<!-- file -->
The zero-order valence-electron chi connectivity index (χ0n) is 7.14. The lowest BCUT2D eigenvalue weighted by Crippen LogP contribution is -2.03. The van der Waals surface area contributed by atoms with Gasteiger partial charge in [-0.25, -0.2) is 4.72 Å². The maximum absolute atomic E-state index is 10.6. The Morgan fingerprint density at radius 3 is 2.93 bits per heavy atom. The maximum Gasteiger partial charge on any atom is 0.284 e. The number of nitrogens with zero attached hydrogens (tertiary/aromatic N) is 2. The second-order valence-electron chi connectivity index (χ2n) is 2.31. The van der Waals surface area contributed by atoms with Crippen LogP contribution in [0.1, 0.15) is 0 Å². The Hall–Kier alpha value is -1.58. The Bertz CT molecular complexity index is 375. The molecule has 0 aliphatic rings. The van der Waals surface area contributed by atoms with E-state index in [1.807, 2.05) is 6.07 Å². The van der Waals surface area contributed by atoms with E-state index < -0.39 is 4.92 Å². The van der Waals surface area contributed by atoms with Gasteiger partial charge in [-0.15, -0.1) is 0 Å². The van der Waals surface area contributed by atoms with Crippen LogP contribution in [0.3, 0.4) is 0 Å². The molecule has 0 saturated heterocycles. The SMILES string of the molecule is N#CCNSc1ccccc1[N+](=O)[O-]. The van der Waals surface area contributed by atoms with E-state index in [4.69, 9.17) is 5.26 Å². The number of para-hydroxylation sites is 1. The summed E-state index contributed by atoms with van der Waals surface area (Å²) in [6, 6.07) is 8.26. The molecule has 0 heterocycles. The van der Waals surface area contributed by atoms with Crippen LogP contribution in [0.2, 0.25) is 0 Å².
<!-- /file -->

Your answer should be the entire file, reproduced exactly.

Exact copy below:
The zero-order valence-electron chi connectivity index (χ0n) is 7.14. The lowest BCUT2D eigenvalue weighted by Crippen LogP contribution is -2.03. The van der Waals surface area contributed by atoms with Gasteiger partial charge in [-0.25, -0.2) is 4.72 Å². The maximum absolute atomic E-state index is 10.6. The Morgan fingerprint density at radius 3 is 2.93 bits per heavy atom. The maximum Gasteiger partial charge on any atom is 0.284 e. The number of nitrogens with zero attached hydrogens (tertiary/aromatic N) is 2. The second-order valence-electron chi connectivity index (χ2n) is 2.31. The van der Waals surface area contributed by atoms with Crippen LogP contribution in [0.1, 0.15) is 0 Å². The Hall–Kier alpha value is -1.58. The Bertz CT molecular complexity index is 375. The molecule has 0 aliphatic rings. The van der Waals surface area contributed by atoms with E-state index in [1.807, 2.05) is 6.07 Å². The van der Waals surface area contributed by atoms with E-state index < -0.39 is 4.92 Å². The van der Waals surface area contributed by atoms with Gasteiger partial charge in [-0.15, -0.1) is 0 Å². The van der Waals surface area contributed by atoms with Crippen LogP contribution in [0.3, 0.4) is 0 Å². The molecule has 0 saturated heterocycles. The SMILES string of the molecule is N#CCNSc1ccccc1[N+](=O)[O-]. The van der Waals surface area contributed by atoms with E-state index in [4.69, 9.17) is 5.26 Å². The number of para-hydroxylation sites is 1. The summed E-state index contributed by atoms with van der Waals surface area (Å²) in [6, 6.07) is 8.26. The molecule has 0 heterocycles. The van der Waals surface area contributed by atoms with Crippen LogP contribution in [0.2, 0.25) is 0 Å².